Group files suit over anti-pot visit

July 14, 2005

Jennifer McKee, Billings Gazette

The group behind Montana's medical marijuana law wants the state to investigate why a commander of the nation's war on drugs didn't disclose the cost of his tax-funded Montana trip last year when he spoke against the ballot measure.

The Washington, D.C.-based Marijuana Policy Project filed a complaint in Helena District Court Thursday.

The suit asked District Judge Jeffrey Sherlock to force the state's commissioner of political practices to investigate why Scott Burns, deputy director of the White House Office of National Drug Control Policy, didn't make public the cost of his trip to Montana last October.

Burns visited several cities in the state while speaking against Initiative 148, which passed by a 62 percent to 38 percent margin and was intended to legalize the use of medical marijuana in the state.

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A recent U.S. Supreme Court decision invalidated all state medical marijuana laws. However, Montana Attorney General Mike McGrath has said state and local law enforcement will continue to uphold Montana's citizen-passed law. That means Montanans who have permission from their doctors to use marijuana will not prosecuted by local authorities, but could face federal prosecution.

The Marijuana Policy Project supported I-148 and filed required disclosures with the commissioner's office detailing how much money the group spent promoting I-148.

Steve Fox, director of the government relations for the group, said Burns was certainly campaigning against the measure in October when he traveled to Montana, but Burns never disclosed how much in tax dollars he spent trying to defeat the measure.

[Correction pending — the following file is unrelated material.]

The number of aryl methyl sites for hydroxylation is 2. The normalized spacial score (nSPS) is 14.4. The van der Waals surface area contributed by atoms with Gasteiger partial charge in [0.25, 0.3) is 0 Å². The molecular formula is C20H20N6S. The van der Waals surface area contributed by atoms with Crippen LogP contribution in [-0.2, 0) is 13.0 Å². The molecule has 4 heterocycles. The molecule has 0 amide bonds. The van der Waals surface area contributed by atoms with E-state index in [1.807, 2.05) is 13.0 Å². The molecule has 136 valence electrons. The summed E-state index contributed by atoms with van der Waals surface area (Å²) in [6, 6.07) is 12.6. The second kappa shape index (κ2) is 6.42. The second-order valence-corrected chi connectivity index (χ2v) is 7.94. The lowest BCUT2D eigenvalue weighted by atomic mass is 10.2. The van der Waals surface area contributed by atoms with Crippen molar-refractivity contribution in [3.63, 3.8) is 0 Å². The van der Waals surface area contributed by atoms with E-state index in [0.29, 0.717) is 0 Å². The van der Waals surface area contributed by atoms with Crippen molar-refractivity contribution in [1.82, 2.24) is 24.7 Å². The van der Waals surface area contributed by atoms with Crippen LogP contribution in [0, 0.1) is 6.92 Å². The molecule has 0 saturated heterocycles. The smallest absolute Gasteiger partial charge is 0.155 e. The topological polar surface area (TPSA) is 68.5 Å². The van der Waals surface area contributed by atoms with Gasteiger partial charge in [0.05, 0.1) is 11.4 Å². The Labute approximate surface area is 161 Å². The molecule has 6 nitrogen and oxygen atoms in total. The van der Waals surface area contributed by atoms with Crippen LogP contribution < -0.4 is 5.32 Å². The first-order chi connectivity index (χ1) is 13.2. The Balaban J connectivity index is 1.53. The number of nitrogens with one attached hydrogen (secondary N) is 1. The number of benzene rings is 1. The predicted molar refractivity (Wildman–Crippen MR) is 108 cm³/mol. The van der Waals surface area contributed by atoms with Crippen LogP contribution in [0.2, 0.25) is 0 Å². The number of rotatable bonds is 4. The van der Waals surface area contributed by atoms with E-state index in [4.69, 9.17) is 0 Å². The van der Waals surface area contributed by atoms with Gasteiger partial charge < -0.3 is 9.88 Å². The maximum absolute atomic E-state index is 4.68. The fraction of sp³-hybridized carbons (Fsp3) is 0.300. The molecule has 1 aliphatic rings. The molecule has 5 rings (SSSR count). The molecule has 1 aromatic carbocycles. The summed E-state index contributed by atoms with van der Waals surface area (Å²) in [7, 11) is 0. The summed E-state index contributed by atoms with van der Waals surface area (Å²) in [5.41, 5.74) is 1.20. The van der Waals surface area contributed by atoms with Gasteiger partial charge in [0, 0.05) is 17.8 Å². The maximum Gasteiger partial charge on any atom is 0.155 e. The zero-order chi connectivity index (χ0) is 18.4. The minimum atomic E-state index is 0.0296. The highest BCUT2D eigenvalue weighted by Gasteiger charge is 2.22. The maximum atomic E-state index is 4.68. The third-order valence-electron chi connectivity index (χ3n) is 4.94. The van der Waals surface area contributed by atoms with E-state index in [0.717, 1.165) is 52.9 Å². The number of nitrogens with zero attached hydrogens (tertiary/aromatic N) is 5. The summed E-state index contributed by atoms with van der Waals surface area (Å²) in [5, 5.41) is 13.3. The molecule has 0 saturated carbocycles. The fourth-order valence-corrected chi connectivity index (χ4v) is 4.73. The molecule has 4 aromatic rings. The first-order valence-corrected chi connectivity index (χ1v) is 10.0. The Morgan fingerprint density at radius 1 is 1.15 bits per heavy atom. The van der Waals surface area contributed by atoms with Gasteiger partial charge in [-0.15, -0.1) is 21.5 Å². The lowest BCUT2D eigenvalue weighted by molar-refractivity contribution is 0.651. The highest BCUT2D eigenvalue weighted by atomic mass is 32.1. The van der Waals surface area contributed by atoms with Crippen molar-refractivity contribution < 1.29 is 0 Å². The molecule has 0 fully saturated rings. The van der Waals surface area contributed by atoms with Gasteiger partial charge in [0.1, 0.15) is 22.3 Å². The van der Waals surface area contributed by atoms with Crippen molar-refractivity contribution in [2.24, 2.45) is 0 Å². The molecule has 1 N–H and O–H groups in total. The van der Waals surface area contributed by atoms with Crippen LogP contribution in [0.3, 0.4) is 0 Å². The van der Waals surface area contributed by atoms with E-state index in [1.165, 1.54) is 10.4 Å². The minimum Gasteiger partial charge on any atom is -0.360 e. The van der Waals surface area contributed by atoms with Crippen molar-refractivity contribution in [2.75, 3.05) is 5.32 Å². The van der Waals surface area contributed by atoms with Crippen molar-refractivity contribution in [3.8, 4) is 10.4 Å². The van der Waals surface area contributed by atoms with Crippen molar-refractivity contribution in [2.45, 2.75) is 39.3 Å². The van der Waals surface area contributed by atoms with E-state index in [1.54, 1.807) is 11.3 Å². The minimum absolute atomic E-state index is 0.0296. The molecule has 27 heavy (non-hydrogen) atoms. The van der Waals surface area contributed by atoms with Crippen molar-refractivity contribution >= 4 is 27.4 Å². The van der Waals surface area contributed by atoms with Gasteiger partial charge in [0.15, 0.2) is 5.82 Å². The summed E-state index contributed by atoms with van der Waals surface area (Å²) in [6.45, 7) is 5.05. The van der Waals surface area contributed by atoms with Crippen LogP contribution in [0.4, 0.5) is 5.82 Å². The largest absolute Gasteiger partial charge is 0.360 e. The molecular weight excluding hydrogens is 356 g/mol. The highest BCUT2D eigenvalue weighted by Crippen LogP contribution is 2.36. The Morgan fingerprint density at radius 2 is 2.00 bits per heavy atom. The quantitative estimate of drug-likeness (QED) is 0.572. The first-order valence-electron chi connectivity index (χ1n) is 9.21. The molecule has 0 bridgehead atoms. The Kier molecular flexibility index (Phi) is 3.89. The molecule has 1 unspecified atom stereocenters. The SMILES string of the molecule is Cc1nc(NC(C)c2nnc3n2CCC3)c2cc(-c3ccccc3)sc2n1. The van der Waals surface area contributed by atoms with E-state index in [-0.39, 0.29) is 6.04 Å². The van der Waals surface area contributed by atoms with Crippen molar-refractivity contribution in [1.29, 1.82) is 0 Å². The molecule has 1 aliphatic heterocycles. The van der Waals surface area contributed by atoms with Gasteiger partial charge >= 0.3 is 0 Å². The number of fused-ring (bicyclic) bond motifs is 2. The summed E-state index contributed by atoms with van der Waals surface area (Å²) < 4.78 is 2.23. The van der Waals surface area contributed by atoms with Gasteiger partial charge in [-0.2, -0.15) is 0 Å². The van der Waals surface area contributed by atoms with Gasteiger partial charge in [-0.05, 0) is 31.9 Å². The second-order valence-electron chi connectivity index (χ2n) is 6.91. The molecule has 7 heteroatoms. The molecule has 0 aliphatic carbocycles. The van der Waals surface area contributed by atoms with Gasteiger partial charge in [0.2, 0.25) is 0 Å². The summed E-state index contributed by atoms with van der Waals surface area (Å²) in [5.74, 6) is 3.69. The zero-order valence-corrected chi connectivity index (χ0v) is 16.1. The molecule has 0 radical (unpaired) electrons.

'The campaign finance laws are there so the people of the state understand how much money is being spent,' Fox said.

Fox said it's part of Burns' job description to oppose any effort to legalize marijuana, so it's not disputed that Burns was in the state only weeks before the election to campaign against I-148.

The group filed a complaint in February with Gordon Higgins, commissioner of political practices, alleging the Office of National Drug Control and Policy was operating as a de facto political action committee in the campaign and should be required to file records showing how much money it spent sending Burns to Montana.

Higgins responded in May with a letter saying Burns was immune from Montana campaign finance laws because he was a federal official doing his job. The letter agreed with a legal opinion from the White House drug office that Higgins' requested.

Higgins said he could not publicly comment on the complaint.

Fox countered that saying federal officials are immune from state laws is like saying the mailman doesn't have to follow Montana traffic laws when he delivers the mail.

'We're not trying to say the drug czar can't campaign,' Fox said. 'It's merely a fact that if a federal official chooses to come to the state, they should respect the state's regulations.'

Fox maintains Higgins didn't adequately investigate whether Burns needed to file campaign finance disclosures because he dropped the matter once he concluded Burns was exempt from state campaign laws.

The complaint asks the judge to force Higgins to fully investigate whether Burns was actually campaigning. If so, Fox said, the commissioner would have little choice but to force Burns to file disclosure documents.

The suit also asks the White House drug office to pay the group's attorney's fees.



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